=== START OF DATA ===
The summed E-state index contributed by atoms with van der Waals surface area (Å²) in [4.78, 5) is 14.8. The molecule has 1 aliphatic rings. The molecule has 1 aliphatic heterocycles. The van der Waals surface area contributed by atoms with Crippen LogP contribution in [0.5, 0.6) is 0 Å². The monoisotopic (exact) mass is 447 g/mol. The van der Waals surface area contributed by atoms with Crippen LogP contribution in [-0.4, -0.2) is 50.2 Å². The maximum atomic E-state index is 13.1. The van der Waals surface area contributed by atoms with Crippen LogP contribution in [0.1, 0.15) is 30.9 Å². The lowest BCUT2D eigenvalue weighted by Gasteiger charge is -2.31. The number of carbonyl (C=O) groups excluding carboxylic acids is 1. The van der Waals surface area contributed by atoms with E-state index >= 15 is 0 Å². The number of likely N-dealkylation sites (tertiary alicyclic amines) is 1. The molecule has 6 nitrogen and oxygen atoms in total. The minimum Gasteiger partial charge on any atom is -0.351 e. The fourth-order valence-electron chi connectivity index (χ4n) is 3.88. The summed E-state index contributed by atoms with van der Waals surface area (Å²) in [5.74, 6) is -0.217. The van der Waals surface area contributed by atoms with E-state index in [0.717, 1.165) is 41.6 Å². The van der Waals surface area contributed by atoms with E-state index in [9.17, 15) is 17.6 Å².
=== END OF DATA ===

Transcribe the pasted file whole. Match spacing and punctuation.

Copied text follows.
The summed E-state index contributed by atoms with van der Waals surface area (Å²) in [4.78, 5) is 14.8. The molecule has 1 aliphatic rings. The molecule has 1 aliphatic heterocycles. The van der Waals surface area contributed by atoms with Crippen LogP contribution in [0.5, 0.6) is 0 Å². The monoisotopic (exact) mass is 447 g/mol. The van der Waals surface area contributed by atoms with Crippen LogP contribution in [-0.4, -0.2) is 50.2 Å². The maximum atomic E-state index is 13.1. The van der Waals surface area contributed by atoms with Crippen LogP contribution in [0.1, 0.15) is 30.9 Å². The lowest BCUT2D eigenvalue weighted by Gasteiger charge is -2.31. The number of carbonyl (C=O) groups excluding carboxylic acids is 1. The van der Waals surface area contributed by atoms with E-state index >= 15 is 0 Å². The number of likely N-dealkylation sites (tertiary alicyclic amines) is 1. The molecule has 6 nitrogen and oxygen atoms in total. The minimum Gasteiger partial charge on any atom is -0.351 e. The fourth-order valence-electron chi connectivity index (χ4n) is 3.88. The summed E-state index contributed by atoms with van der Waals surface area (Å²) in [5.74, 6) is -0.217. The van der Waals surface area contributed by atoms with E-state index in [0.717, 1.165) is 41.6 Å². The van der Waals surface area contributed by atoms with E-state index in [9.17, 15) is 17.6 Å².